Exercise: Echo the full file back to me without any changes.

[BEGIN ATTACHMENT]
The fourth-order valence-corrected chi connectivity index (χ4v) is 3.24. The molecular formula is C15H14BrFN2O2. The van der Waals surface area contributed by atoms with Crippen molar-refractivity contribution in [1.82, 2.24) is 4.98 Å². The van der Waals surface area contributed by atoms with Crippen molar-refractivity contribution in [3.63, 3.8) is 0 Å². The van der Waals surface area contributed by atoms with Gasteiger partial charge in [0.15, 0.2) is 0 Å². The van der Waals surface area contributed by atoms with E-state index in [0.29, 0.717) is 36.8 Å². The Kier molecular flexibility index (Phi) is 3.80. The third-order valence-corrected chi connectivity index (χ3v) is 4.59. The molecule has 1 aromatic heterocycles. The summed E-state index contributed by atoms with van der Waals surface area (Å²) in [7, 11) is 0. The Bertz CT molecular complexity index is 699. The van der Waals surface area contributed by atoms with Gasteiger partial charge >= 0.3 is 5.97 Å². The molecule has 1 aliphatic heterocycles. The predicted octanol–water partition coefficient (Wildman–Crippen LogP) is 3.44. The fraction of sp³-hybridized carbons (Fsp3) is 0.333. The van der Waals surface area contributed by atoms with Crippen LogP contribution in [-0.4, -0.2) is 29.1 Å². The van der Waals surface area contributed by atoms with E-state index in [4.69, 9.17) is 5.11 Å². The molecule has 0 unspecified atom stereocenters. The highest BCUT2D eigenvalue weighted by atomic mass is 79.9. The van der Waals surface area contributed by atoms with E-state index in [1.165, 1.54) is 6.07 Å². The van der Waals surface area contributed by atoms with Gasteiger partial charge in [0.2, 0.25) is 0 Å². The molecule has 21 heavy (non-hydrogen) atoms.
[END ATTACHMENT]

The fourth-order valence-corrected chi connectivity index (χ4v) is 3.24. The molecular formula is C15H14BrFN2O2. The van der Waals surface area contributed by atoms with Crippen molar-refractivity contribution in [1.82, 2.24) is 4.98 Å². The van der Waals surface area contributed by atoms with Crippen molar-refractivity contribution in [3.63, 3.8) is 0 Å². The van der Waals surface area contributed by atoms with Gasteiger partial charge in [0.15, 0.2) is 0 Å². The van der Waals surface area contributed by atoms with E-state index in [0.29, 0.717) is 36.8 Å². The Kier molecular flexibility index (Phi) is 3.80. The third-order valence-corrected chi connectivity index (χ3v) is 4.59. The molecule has 1 aromatic heterocycles. The summed E-state index contributed by atoms with van der Waals surface area (Å²) in [7, 11) is 0. The Bertz CT molecular complexity index is 699. The van der Waals surface area contributed by atoms with Gasteiger partial charge >= 0.3 is 5.97 Å². The molecule has 1 aliphatic heterocycles. The predicted octanol–water partition coefficient (Wildman–Crippen LogP) is 3.44. The fraction of sp³-hybridized carbons (Fsp3) is 0.333. The van der Waals surface area contributed by atoms with Crippen LogP contribution in [-0.4, -0.2) is 29.1 Å². The van der Waals surface area contributed by atoms with E-state index in [4.69, 9.17) is 5.11 Å². The molecule has 0 unspecified atom stereocenters. The highest BCUT2D eigenvalue weighted by atomic mass is 79.9. The van der Waals surface area contributed by atoms with E-state index in [1.165, 1.54) is 6.07 Å². The van der Waals surface area contributed by atoms with Gasteiger partial charge in [0.2, 0.25) is 0 Å². The molecule has 21 heavy (non-hydrogen) atoms.